More than 50 people gathered on the Willare Bridge on the Martuwarra Fitzroy River on Sunday, calling for Premier Mark McGowan to protect the National Heritage listed river.
People travelled from up to 300km to attend the rally, supporting Traditional Owners and the community who fear for the future of the Martuwarra if large-scale irrigation is approved.
Proposals to pump more than 375 billion litres of water from the river by pastoral leaseholders Gina Rinehart and Murray-Darling cotton and beef farmers, the Harris family, will risk the health of the Fitzroy River.
Traditional owners have never consented to taking water from the Martuwarra and are instead calling for support for industries that are compatible with protecting the Kimberley’s unspoilt landscape, that celebrate nature and Aboriginal culture.
A recent report by Curtin University found that $43 million in tourism income could be created if the Fitzroy River National Park was expanded, with 160 new full-time jobs - creating long lasting benefits for the community.
The study discovered that over 43 per cent of people rated being able to enjoy intact nature and landscapes as the highest importance to visiting the Fitzroy Valley, while 73 per cent declared the presence of Aboriginal experiences would increase their interest in visiting.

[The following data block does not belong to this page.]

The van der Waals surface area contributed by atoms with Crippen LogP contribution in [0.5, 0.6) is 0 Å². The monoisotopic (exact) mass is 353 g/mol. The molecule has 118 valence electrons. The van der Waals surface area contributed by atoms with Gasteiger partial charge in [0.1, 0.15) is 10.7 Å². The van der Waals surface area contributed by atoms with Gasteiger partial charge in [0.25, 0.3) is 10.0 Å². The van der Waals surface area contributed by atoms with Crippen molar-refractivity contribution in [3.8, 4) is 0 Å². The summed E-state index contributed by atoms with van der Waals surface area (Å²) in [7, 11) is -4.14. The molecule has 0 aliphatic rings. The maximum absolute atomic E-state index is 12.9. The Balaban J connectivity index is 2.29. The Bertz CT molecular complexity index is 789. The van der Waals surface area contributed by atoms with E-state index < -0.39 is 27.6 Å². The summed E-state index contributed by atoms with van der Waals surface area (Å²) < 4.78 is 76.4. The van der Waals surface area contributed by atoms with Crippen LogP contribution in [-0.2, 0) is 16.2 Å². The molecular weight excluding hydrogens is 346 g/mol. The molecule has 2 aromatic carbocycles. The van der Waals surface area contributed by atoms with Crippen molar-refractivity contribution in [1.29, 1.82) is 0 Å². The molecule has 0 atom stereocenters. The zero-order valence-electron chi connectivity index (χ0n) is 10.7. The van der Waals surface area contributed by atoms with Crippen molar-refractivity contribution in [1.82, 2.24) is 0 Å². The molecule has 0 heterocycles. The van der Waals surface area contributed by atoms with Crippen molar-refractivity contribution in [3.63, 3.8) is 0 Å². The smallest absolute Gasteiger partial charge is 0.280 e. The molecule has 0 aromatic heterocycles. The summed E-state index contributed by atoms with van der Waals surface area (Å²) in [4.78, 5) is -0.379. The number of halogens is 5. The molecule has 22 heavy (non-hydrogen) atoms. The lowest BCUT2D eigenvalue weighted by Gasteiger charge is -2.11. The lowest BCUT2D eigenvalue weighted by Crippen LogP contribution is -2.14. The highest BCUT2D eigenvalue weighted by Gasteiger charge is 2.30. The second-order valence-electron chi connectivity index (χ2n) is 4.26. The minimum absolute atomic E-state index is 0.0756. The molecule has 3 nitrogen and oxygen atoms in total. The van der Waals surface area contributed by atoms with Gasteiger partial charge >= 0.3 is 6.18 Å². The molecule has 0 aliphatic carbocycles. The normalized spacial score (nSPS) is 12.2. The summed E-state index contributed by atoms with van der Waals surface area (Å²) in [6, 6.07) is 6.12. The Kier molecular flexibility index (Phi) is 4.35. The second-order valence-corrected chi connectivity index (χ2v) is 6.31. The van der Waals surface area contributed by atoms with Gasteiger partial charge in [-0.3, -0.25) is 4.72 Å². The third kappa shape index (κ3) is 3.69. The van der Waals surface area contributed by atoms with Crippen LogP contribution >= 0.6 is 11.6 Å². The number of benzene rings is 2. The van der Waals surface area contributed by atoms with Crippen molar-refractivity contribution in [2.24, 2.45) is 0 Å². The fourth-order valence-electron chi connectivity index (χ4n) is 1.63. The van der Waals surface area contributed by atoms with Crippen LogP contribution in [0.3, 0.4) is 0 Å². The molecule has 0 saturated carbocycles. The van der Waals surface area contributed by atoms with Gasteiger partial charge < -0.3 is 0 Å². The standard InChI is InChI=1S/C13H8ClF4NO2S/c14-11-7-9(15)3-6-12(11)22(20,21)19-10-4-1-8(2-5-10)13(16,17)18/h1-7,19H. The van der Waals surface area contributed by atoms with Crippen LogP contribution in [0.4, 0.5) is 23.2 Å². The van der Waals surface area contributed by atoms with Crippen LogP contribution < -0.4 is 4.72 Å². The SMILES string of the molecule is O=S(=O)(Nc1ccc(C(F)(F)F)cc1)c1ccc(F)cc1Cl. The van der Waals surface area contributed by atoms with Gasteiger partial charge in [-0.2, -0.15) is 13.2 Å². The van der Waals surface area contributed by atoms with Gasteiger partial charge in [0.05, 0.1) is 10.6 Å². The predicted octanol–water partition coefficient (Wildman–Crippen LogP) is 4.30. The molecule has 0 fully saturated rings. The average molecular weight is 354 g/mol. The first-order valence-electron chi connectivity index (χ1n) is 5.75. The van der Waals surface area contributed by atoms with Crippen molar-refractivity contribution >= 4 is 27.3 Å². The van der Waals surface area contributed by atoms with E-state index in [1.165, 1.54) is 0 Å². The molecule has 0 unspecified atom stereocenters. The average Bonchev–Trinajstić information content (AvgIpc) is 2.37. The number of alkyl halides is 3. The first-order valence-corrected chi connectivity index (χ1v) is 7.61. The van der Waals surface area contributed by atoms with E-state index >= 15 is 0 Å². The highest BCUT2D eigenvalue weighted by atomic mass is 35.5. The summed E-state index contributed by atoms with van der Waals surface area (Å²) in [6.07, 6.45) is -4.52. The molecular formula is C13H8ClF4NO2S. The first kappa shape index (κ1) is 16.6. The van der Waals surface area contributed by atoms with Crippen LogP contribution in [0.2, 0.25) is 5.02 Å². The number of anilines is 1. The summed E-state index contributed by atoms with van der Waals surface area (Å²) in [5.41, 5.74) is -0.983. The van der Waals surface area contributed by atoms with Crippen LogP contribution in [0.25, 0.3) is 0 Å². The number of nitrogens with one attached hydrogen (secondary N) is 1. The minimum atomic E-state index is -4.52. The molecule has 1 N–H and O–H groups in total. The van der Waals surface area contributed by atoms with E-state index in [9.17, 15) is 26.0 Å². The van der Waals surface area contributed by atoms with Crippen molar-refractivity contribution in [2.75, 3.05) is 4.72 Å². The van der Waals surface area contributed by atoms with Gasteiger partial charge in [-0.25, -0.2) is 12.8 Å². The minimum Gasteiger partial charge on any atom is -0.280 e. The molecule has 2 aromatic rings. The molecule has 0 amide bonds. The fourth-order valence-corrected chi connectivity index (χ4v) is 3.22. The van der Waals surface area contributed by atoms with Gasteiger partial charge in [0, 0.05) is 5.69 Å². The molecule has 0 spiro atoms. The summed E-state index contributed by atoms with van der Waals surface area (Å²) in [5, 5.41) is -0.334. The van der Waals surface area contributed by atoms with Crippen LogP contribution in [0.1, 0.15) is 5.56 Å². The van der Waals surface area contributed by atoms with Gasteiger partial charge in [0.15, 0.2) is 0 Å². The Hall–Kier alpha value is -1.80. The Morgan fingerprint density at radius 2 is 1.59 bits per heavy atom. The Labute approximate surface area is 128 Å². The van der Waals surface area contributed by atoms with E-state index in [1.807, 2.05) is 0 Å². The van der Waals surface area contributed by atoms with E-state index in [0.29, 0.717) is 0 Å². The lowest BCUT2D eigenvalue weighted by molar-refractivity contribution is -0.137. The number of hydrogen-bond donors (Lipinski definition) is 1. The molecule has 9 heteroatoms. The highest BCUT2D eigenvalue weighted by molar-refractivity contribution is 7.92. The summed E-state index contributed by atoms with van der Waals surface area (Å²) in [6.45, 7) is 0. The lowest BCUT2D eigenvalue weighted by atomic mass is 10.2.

From Willare Bridge, Kimberley people call on the McGowan Government to protect the Martuwarra Fitzroy River, 27 March 2022. Photo: Damian Kelly
Environs Kimberley Director Martin Pritchard said irrigation proposals would turn the Martuwarra into the next Murray-Darling, damaging the river and harming any future for tourism.
“The Martuwarra Fitzroy is one of the few large intact tropical river systems in the world, it’s got more value as a free-flowing river and that’s the way locals want to keep it,” he said.
“Tourism is much more valuable to local people and can provide a significant number of jobs.”
In 2021, 43,000 Australians made submissions to the WA Government calling for strong protection of the Fitzroy River, its floodplains, and tributaries. Over 1,100 submissions were from the Kimberley.
Joe Ross, a Bunuba man and former Chair of the Commonwealth Government Northern Australia Land and Water Taskforce said Bunuba people had aspirations to work on country and share it with the world through tourism.
“We are very concerned and always concerned about industrialisation on our country,” he said.
“One of the things we are constantly confronted with at Bunuba is the primary premise that the mining and resources sector, and agriculture will provide us with thousands of jobs and is the only panacea of hope if we are to move forward economically.
When in fact at Bunuba we are continually looking at expansion of national parks and pastoral operations, and the alternative economy we are building on like tourism, park rangers and environmental services across our country.
“They are opportunities that will create far more jobs and opportunities for our young Bunuba people and give them hope through being in touch with their culture and connection to country.”